The present report appears to be the first to demonstrate the applicability of SCPF in implant dentistry. The advantage of pedicle flap over free soft tissue grafts is the retention of flap vascularity. Pedicle flap of SCPF can be performed by a partial-thickness dissection. Despite a high success rate in achieving root coverage, the coronally advanced flap requires periosteal and vertical releasing incisions for tension-free flap mobilization.11 This may result in the shallowing of the vestibule and, depending on the gingival phenotype, scarring of the vertical incisions that could detract from the esthetics. The decision to use the SCPF technique depended on factors related to the height and class of gingival recession, and the width and thickness of the keratinized tissue. This procedure has been successful in covering gingival recessions with a maximum height of 4 mm and a minimum of 2 mm of keratinized tissue.9 With regard to the postoperative period, SCPF was confirmed as a painless technique for root coverage; the discomfort reported in other procedures is greater because of pain related to the donor area.9 However, the use of SCPF in anterior teeth or implants is not recommended for patients with a high smile line because the persistence of small white scars can compromise the esthetic result.
In general, the overlying gingival tissue is influenced by the contours of the underlying osseous structure, thus maintaining the biologic width.18,19 The distance between the gingival margin and the osseous crest measures about 3 mm in most healthy adult patients.20 In this case, we found a 3 mm distance at the labial surface of the left incisor. This meant that we had to remove 1 mm of bone to lengthen the crown of the incisor by 1 mm. In MIECL, bone is removed while gingival soft tissue is left intact.
Even though the MIECL technique is relatively simple, the advantages of this procedure are numerous. First, it is a minimally invasive technique that can be performed much faster than traditional methods, requiring no flap elevation or sutures. Postoperative pain is extremely rare, and no significant inflammation occurs during the shorter healing phase; thus, analgesics or antibiotics are seldom necessary. In addition, MIECL does not cause gingival scarring, as often occurs when vertical incisions are used. Second, it is easy to control the marginal level of labial gingiva without changing the interdental marginal gingiva. Third, it takes less time to place the final restoration. Actually, the labial margin of gingiva was apically positioned just after the treatment in this case (Figure 5) and remained stable during 3 years of observation without rebound of gingiva (Figure 8). Therefore, it may be possible to determine the final gingival margin during the treatment. MIECL is used where crown lengthening is not necessary for palatal areas. Minor correction of facial gingival margin, as shown in this case, is an indication for the option to use this technique.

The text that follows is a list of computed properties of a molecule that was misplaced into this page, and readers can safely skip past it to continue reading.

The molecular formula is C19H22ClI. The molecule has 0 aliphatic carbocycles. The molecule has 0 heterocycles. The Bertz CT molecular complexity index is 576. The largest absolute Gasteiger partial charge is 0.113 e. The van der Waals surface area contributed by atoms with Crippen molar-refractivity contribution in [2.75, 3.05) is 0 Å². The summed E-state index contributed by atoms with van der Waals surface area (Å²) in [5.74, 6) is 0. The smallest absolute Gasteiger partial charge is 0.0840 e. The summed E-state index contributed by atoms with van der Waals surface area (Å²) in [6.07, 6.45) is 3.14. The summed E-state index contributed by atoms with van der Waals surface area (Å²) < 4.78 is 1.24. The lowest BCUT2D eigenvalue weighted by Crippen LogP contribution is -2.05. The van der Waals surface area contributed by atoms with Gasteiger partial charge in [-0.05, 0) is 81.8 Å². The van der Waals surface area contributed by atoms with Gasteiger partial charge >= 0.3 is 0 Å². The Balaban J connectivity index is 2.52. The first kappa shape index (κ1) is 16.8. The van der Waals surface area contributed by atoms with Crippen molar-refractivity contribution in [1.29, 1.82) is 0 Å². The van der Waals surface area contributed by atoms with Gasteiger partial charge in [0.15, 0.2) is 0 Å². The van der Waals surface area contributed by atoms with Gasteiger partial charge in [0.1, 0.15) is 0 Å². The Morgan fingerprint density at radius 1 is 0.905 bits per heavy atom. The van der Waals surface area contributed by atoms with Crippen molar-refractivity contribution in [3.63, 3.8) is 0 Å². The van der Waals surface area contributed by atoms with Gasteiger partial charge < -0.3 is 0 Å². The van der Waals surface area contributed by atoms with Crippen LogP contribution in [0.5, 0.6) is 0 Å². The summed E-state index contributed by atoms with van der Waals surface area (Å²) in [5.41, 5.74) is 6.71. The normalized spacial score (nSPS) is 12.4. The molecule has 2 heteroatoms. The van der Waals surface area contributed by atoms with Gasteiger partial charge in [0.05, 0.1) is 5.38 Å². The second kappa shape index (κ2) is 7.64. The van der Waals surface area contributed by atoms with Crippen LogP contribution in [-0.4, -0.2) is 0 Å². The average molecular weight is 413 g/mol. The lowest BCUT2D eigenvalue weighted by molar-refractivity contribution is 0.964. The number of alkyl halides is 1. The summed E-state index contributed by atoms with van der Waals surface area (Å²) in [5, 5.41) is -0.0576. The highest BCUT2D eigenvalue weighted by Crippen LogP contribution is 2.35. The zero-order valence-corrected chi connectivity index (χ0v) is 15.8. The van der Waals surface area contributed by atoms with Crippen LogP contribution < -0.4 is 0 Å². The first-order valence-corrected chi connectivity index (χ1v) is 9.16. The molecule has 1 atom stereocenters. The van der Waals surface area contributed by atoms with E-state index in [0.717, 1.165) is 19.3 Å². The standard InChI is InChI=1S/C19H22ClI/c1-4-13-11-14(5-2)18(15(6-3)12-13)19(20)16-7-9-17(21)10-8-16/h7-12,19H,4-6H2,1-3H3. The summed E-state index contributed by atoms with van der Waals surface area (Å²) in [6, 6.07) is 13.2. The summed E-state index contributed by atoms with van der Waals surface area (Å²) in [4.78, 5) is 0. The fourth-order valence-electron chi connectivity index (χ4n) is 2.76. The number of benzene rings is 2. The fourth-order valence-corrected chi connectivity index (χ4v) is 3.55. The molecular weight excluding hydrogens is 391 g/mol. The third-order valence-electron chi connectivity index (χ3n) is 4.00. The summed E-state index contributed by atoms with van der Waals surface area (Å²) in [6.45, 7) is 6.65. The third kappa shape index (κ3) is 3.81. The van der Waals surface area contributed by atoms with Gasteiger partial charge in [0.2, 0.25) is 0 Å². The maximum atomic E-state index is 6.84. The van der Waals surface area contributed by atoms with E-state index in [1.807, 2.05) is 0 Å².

While these techniques are relatively simple to perform, it is important to recognize that clinical skills and careful soft tissue management are essential. In addition, the recurrence of gingival margin asymmetry can occur again if the patient does not understand the etiology of gingival recession, for example, traumatic brushing habits. Additional cases and longer postoperative evaluations are necessary to confirm the stability and long-term benefit of these surgical techniques.
SCPF may be available to correct apically located marginal soft tissues not only in natural teeth but also in implants. MIECL makes it possible to achieve the desired free gingival margin position of the labial surface without changing the interdental marginal gingiva in a short healing period in maxillary anterior teeth. Either SCPF or MIECL—or a combination of these—may be useful minimally invasive surgical approaches to correct minor marginal soft tissue discrepancy around implants and natural teeth in the esthetic areas.
The authors thank Dr Perry R. Klokkevold, Section of Periodontics, University of California – Los Angeles, School of Dentistry, Los Angeles, Calif for reviewing this manuscript.